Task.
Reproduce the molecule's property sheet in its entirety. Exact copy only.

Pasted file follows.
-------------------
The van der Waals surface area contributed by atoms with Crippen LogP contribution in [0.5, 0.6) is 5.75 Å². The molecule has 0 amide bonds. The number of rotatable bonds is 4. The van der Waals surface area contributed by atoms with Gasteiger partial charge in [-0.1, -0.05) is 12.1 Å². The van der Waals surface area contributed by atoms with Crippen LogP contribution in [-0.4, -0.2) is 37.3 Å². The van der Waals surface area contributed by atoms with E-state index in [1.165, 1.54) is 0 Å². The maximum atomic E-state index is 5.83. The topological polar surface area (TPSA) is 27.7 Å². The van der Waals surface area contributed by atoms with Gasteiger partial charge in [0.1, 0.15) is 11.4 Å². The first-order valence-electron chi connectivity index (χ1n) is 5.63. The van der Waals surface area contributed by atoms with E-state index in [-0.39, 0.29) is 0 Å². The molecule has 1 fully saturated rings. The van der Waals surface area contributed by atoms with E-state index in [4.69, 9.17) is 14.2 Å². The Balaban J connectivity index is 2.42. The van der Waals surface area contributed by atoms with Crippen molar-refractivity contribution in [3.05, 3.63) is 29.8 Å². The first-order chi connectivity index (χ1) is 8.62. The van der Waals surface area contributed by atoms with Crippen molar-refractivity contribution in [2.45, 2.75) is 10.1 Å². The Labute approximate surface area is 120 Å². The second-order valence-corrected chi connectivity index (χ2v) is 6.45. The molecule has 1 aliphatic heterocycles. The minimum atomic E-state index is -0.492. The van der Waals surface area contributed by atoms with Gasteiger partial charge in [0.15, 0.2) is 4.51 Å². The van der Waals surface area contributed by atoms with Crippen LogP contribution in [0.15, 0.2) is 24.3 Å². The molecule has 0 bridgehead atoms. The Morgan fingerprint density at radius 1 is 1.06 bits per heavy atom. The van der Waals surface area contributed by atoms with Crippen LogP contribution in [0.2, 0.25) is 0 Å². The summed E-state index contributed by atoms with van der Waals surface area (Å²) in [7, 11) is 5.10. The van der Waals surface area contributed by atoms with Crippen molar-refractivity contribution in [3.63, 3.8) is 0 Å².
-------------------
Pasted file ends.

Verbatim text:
The van der Waals surface area contributed by atoms with Crippen LogP contribution in [0.5, 0.6) is 5.75 Å². The molecule has 0 amide bonds. The number of rotatable bonds is 4. The van der Waals surface area contributed by atoms with Gasteiger partial charge in [-0.1, -0.05) is 12.1 Å². The van der Waals surface area contributed by atoms with Crippen LogP contribution in [-0.4, -0.2) is 37.3 Å². The van der Waals surface area contributed by atoms with E-state index in [1.165, 1.54) is 0 Å². The maximum atomic E-state index is 5.83. The topological polar surface area (TPSA) is 27.7 Å². The van der Waals surface area contributed by atoms with Gasteiger partial charge in [0.1, 0.15) is 11.4 Å². The first-order valence-electron chi connectivity index (χ1n) is 5.63. The van der Waals surface area contributed by atoms with E-state index in [-0.39, 0.29) is 0 Å². The molecule has 1 fully saturated rings. The van der Waals surface area contributed by atoms with E-state index in [4.69, 9.17) is 14.2 Å². The Balaban J connectivity index is 2.42. The van der Waals surface area contributed by atoms with Crippen molar-refractivity contribution in [3.05, 3.63) is 29.8 Å². The first-order chi connectivity index (χ1) is 8.62. The van der Waals surface area contributed by atoms with Crippen molar-refractivity contribution in [2.45, 2.75) is 10.1 Å². The Labute approximate surface area is 120 Å². The second-order valence-corrected chi connectivity index (χ2v) is 6.45. The molecule has 1 aliphatic heterocycles. The minimum atomic E-state index is -0.492. The van der Waals surface area contributed by atoms with Gasteiger partial charge in [0.15, 0.2) is 4.51 Å². The van der Waals surface area contributed by atoms with Crippen LogP contribution in [0.15, 0.2) is 24.3 Å². The molecule has 0 bridgehead atoms. The Morgan fingerprint density at radius 1 is 1.06 bits per heavy atom. The van der Waals surface area contributed by atoms with Crippen LogP contribution in [0.2, 0.25) is 0 Å². The summed E-state index contributed by atoms with van der Waals surface area (Å²) in [7, 11) is 5.10. The van der Waals surface area contributed by atoms with Crippen molar-refractivity contribution in [3.63, 3.8) is 0 Å².